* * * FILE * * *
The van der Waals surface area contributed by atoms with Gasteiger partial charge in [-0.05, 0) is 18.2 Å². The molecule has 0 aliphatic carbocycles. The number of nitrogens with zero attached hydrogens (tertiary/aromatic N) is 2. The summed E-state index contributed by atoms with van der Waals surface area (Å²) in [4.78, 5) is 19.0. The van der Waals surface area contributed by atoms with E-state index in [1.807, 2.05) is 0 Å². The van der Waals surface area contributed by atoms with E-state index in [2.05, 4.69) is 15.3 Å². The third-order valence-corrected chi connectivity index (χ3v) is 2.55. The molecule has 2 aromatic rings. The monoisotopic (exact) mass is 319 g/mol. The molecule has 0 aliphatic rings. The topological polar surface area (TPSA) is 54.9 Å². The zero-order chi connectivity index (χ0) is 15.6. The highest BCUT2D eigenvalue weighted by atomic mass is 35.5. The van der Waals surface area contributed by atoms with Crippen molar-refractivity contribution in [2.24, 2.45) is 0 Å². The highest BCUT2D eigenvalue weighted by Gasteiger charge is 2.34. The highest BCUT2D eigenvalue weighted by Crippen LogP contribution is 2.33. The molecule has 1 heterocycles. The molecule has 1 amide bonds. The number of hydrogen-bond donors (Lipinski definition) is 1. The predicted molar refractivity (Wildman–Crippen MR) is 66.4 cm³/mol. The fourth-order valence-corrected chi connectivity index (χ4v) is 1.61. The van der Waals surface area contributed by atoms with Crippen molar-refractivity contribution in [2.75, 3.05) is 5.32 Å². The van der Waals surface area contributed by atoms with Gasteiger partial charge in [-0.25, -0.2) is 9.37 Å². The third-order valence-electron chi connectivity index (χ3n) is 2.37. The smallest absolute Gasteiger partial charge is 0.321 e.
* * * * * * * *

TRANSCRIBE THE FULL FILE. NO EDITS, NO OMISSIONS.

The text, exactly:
The van der Waals surface area contributed by atoms with Gasteiger partial charge in [-0.05, 0) is 18.2 Å². The molecule has 0 aliphatic carbocycles. The number of nitrogens with zero attached hydrogens (tertiary/aromatic N) is 2. The summed E-state index contributed by atoms with van der Waals surface area (Å²) in [4.78, 5) is 19.0. The van der Waals surface area contributed by atoms with E-state index in [1.807, 2.05) is 0 Å². The van der Waals surface area contributed by atoms with E-state index in [2.05, 4.69) is 15.3 Å². The third-order valence-corrected chi connectivity index (χ3v) is 2.55. The molecule has 2 aromatic rings. The monoisotopic (exact) mass is 319 g/mol. The molecule has 0 aliphatic rings. The topological polar surface area (TPSA) is 54.9 Å². The zero-order chi connectivity index (χ0) is 15.6. The highest BCUT2D eigenvalue weighted by atomic mass is 35.5. The van der Waals surface area contributed by atoms with Crippen molar-refractivity contribution in [2.24, 2.45) is 0 Å². The highest BCUT2D eigenvalue weighted by Gasteiger charge is 2.34. The highest BCUT2D eigenvalue weighted by Crippen LogP contribution is 2.33. The molecule has 1 heterocycles. The molecule has 1 amide bonds. The number of hydrogen-bond donors (Lipinski definition) is 1. The predicted molar refractivity (Wildman–Crippen MR) is 66.4 cm³/mol. The fourth-order valence-corrected chi connectivity index (χ4v) is 1.61. The van der Waals surface area contributed by atoms with Crippen molar-refractivity contribution in [2.75, 3.05) is 5.32 Å². The van der Waals surface area contributed by atoms with Gasteiger partial charge in [-0.25, -0.2) is 9.37 Å². The third-order valence-electron chi connectivity index (χ3n) is 2.37. The smallest absolute Gasteiger partial charge is 0.321 e.